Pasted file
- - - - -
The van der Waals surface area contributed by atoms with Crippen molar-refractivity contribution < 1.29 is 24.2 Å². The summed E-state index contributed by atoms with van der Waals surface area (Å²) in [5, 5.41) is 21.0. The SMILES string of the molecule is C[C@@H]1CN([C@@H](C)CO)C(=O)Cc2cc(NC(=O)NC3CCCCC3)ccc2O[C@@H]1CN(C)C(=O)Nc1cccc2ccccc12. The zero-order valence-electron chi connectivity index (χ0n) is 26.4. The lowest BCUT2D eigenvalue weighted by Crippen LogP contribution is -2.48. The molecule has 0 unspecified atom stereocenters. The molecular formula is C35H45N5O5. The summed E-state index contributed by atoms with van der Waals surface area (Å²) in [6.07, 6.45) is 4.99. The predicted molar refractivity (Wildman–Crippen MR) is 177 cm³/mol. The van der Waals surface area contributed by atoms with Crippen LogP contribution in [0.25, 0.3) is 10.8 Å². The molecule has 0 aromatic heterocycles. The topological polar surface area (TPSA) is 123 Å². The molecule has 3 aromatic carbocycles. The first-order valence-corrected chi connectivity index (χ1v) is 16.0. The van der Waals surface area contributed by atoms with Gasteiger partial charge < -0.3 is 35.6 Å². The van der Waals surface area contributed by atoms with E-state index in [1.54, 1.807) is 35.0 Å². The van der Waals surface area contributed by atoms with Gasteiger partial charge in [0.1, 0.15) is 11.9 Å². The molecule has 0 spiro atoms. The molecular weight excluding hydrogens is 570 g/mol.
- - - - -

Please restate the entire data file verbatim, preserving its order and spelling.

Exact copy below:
The van der Waals surface area contributed by atoms with Crippen molar-refractivity contribution < 1.29 is 24.2 Å². The summed E-state index contributed by atoms with van der Waals surface area (Å²) in [5, 5.41) is 21.0. The SMILES string of the molecule is C[C@@H]1CN([C@@H](C)CO)C(=O)Cc2cc(NC(=O)NC3CCCCC3)ccc2O[C@@H]1CN(C)C(=O)Nc1cccc2ccccc12. The zero-order valence-electron chi connectivity index (χ0n) is 26.4. The lowest BCUT2D eigenvalue weighted by Crippen LogP contribution is -2.48. The molecule has 0 unspecified atom stereocenters. The molecular formula is C35H45N5O5. The summed E-state index contributed by atoms with van der Waals surface area (Å²) in [6.07, 6.45) is 4.99. The predicted molar refractivity (Wildman–Crippen MR) is 177 cm³/mol. The van der Waals surface area contributed by atoms with Crippen LogP contribution in [0.25, 0.3) is 10.8 Å². The molecule has 0 aromatic heterocycles. The topological polar surface area (TPSA) is 123 Å². The molecule has 3 aromatic carbocycles. The first-order valence-corrected chi connectivity index (χ1v) is 16.0. The van der Waals surface area contributed by atoms with Gasteiger partial charge < -0.3 is 35.6 Å². The van der Waals surface area contributed by atoms with E-state index in [1.54, 1.807) is 35.0 Å². The van der Waals surface area contributed by atoms with Gasteiger partial charge in [0.1, 0.15) is 11.9 Å². The molecule has 0 spiro atoms. The molecular weight excluding hydrogens is 570 g/mol.